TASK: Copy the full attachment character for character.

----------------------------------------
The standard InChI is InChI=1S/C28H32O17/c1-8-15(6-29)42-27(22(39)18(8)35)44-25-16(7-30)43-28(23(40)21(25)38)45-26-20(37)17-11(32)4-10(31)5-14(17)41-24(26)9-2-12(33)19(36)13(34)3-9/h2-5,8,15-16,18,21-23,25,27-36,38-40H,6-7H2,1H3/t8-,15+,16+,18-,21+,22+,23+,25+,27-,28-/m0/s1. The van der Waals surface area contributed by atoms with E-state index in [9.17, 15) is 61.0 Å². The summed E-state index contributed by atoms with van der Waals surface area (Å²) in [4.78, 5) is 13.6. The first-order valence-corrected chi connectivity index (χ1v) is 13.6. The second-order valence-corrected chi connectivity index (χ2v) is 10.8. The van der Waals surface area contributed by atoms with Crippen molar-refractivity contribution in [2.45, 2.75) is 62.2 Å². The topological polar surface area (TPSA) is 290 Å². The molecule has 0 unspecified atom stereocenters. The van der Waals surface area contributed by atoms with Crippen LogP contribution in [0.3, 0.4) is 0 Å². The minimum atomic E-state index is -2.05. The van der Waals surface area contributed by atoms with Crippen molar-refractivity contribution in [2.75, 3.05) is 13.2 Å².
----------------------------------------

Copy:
The standard InChI is InChI=1S/C28H32O17/c1-8-15(6-29)42-27(22(39)18(8)35)44-25-16(7-30)43-28(23(40)21(25)38)45-26-20(37)17-11(32)4-10(31)5-14(17)41-24(26)9-2-12(33)19(36)13(34)3-9/h2-5,8,15-16,18,21-23,25,27-36,38-40H,6-7H2,1H3/t8-,15+,16+,18-,21+,22+,23+,25+,27-,28-/m0/s1. The van der Waals surface area contributed by atoms with E-state index in [9.17, 15) is 61.0 Å². The summed E-state index contributed by atoms with van der Waals surface area (Å²) in [4.78, 5) is 13.6. The first-order valence-corrected chi connectivity index (χ1v) is 13.6. The second-order valence-corrected chi connectivity index (χ2v) is 10.8. The van der Waals surface area contributed by atoms with Crippen molar-refractivity contribution in [2.45, 2.75) is 62.2 Å². The topological polar surface area (TPSA) is 290 Å². The molecule has 0 unspecified atom stereocenters. The van der Waals surface area contributed by atoms with Crippen LogP contribution in [0.3, 0.4) is 0 Å². The minimum atomic E-state index is -2.05. The van der Waals surface area contributed by atoms with Crippen molar-refractivity contribution in [2.75, 3.05) is 13.2 Å².